Last month, many celebrated Valentine’s Day, except in Islamabad where it’s actually illegal. But perhaps the Islamists are on to something. It turns out the day can be such a downer, especially for young people.
Valentine’s Day at school was great if you were popular but no one wanted to be that kid getting no Valentine’s Day cards. Oh, the humiliation.
Well, it warms my heart to tell you that being stigmatized on Valentine’s Day might be a thing of the past judging by what’s happening at some schools these days.
According to HeatStreet.com, several schools made efforts to comfort lonely-heart students who were “triggered” by Valentine’s Day, fighting back against the trauma by providing everything from counselling to safe-space activities.
One school had therapy dogs for kids to “smooch and snuggle”, yet another invited students to decorate sugar cookies with mental-health professionals.
And one school directed students to online resources where they could learn about “self-compassion and how to treat yourself with kindness, love, and respect, just as you would a friend or a Valentine.”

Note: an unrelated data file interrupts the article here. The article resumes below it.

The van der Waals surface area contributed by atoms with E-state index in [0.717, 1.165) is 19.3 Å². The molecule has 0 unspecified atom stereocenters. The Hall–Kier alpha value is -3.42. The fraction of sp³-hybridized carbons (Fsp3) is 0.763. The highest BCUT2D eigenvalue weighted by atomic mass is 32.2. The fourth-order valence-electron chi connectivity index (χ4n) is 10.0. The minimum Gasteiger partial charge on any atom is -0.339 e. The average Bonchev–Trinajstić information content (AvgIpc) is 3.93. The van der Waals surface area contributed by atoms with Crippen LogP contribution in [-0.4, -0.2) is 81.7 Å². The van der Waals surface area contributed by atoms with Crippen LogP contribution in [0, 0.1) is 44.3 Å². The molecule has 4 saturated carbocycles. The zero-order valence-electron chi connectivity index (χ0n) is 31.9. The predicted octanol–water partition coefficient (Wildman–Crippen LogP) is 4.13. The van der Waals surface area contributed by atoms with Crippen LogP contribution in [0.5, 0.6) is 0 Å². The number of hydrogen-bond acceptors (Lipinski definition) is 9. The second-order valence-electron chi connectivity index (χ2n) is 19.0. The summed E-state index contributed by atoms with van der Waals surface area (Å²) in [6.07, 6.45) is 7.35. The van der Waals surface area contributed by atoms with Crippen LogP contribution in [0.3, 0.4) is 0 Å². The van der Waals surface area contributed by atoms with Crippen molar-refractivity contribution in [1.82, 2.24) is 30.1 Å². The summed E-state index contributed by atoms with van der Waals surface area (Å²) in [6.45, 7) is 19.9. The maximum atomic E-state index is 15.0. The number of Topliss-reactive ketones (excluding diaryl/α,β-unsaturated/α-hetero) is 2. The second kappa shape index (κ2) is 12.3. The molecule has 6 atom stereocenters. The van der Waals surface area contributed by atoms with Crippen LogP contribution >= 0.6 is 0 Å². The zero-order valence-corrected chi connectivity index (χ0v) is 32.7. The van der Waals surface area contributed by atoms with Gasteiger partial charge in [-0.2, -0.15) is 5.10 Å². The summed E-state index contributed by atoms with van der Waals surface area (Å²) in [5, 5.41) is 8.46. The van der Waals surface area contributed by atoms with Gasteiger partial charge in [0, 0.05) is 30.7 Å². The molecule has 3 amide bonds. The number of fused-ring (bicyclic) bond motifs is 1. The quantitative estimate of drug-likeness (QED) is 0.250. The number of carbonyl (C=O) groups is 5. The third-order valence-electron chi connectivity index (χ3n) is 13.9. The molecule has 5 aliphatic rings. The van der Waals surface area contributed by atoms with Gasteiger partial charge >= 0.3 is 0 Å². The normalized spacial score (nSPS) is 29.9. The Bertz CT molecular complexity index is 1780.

Did I mention these programs to “de-trigger” students took place at post-secondary institutions? Yes, therapy dogs, colouring books and feel-good Disney flicks were made available to adult students months away from graduating.
How will these scholars cope in the real world where it might take some extra effort to link up with therapy dogs and psychiatrists who like to bake cookies?
And now, with St. Patrick’s Day coming, I hope universities and colleges are reaching out to students who aren't invited to a Saint Paddy’s Day shindig.
We wouldn’t want any members of Generation Snowflake on campus triggered by an absence of green beer.